Memewatch

Tom Lee weighs in on Taibbi, and, I think, nails it:

Naturally, I have no idea about any of this stuff other than feeling vaguely hostile toward Byron York. Still, I was a little uncomfortable when I first read that exchange: Taibbi's scolding about credit default swaps came at a time when a lot of other people on the internet were also suddenly speaking knowledgeably about the financial meltdown and the rarified financial instruments to blame for it. That wave of spontaneous expertise seemed to occur suspiciously shortly after the air date of an episode of This American Life that discussed the crises and CDSes in particular.

Which is not to say that TAL is wrong; I listened to that episode, too, and it seemed excellent! But it's been both amusing and off-putting to see so many people brazenly parroting the same single News Source White People Like. I have no idea if this criticism actually applies to Taibbi, but the conversation between him and York certainly made it sound like it could.

I used to call it NYRB syndrome:  the mysterious process by which everyone in Manhattan read all the books reviewed in the NYRB, and also, agreed with the reviewer.  Now it seems like the disease may be multifactorial, and more prevalent than previously expected.  A little knowledge is a dangerous thing--at least until you learn enough to know how much you don't know.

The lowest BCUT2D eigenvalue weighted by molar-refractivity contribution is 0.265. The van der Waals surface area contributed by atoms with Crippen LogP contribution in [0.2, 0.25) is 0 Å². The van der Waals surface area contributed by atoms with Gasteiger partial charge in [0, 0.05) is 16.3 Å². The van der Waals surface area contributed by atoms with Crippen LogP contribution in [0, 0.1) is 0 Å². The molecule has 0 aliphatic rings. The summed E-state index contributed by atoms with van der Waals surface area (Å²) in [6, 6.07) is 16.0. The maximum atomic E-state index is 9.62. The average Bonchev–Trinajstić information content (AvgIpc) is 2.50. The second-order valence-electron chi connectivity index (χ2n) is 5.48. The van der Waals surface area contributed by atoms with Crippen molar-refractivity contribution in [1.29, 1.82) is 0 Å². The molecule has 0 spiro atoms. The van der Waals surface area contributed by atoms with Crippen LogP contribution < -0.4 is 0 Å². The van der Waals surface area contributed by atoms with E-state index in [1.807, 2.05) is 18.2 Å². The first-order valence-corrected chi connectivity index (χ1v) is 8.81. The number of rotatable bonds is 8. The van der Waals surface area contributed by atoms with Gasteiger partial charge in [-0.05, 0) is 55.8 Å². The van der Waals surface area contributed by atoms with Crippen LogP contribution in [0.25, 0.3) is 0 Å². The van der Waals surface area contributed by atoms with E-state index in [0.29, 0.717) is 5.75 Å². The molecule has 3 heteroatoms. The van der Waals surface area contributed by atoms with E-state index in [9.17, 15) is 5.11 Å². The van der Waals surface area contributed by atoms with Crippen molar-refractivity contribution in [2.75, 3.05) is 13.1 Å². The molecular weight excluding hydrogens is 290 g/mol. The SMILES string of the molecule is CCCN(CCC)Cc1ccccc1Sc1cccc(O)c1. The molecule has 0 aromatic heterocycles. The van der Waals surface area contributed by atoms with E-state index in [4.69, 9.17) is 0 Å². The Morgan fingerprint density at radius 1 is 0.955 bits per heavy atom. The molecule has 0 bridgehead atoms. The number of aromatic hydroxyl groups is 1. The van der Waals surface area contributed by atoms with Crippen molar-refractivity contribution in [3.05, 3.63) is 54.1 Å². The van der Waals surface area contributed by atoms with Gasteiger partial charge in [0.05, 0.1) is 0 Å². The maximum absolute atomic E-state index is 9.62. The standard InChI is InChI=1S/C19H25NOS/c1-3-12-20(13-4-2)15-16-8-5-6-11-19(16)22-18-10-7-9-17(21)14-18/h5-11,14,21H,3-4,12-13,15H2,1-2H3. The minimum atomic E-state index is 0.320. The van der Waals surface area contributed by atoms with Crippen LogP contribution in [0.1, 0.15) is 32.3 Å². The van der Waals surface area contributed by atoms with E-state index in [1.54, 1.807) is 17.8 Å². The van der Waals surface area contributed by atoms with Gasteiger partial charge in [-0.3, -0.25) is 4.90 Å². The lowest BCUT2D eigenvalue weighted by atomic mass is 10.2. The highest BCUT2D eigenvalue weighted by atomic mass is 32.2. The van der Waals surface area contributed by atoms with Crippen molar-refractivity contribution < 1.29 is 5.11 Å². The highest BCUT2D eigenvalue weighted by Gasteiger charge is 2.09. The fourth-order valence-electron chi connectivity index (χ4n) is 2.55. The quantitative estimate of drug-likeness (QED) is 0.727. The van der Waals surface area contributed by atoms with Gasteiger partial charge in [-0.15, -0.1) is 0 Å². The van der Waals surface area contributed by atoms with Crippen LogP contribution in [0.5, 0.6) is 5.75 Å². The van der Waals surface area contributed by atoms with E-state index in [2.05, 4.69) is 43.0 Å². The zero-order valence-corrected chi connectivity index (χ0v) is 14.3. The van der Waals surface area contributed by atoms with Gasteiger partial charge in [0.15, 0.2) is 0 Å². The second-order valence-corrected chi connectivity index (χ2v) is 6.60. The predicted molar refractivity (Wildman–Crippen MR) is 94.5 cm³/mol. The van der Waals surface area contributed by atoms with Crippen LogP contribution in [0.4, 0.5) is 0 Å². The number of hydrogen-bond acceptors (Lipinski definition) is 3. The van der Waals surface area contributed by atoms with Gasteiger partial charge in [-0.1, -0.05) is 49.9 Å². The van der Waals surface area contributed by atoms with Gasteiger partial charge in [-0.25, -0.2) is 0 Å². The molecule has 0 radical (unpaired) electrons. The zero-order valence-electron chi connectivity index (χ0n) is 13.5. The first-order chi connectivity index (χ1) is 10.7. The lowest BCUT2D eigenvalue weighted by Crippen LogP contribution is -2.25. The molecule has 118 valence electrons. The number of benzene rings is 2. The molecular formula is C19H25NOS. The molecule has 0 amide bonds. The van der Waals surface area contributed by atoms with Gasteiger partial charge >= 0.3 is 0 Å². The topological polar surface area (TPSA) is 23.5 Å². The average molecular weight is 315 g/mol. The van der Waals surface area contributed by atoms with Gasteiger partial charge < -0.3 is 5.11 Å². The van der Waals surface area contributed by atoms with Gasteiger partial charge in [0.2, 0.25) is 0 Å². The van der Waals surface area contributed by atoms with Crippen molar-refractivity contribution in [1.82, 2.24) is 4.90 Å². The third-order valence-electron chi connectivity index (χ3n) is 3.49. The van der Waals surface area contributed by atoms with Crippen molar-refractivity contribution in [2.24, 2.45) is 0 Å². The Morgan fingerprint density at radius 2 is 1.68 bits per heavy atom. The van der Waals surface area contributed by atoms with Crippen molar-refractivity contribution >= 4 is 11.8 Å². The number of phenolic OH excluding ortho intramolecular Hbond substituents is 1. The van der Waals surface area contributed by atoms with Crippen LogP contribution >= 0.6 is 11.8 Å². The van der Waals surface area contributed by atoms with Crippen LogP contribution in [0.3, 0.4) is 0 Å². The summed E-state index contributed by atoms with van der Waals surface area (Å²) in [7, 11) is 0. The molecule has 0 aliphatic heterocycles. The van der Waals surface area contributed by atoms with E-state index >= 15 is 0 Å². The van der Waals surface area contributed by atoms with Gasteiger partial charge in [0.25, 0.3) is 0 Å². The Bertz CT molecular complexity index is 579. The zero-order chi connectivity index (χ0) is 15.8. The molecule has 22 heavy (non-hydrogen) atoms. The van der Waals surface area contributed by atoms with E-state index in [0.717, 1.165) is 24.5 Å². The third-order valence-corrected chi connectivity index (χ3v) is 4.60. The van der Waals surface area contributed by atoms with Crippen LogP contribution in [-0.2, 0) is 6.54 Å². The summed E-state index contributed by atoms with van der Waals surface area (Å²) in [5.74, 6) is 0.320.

Presented by

Megan McArdle is a columnist at Bloomberg View and a former senior editor at The Atlantic. Her new book is The Up Side of Down.

Join the Discussion

After you comment, click Post. If you’re not already logged in you will be asked to log in or register with Disqus.

Please note that The Atlantic's account system is separate from our commenting system. To log in or register with The Atlantic, use the Sign In button at the top of every page.

blog comments powered by Disqus

Video

What LBJ Really Said About Selma

"It's going to go from bad to worse."

Video

Does This Child Need Marijuana?

Inside a family's fight to use marijuana oils to treat epilepsy

Video

A Miniature 1950s Utopia

A reclusive artist built this idealized suburb to grapple with his painful childhood memories.

Video

Why Principals Matter

Nadia Lopez didn't think anybody cared about her school. Then the Internet heard her story.

More in Business

Just In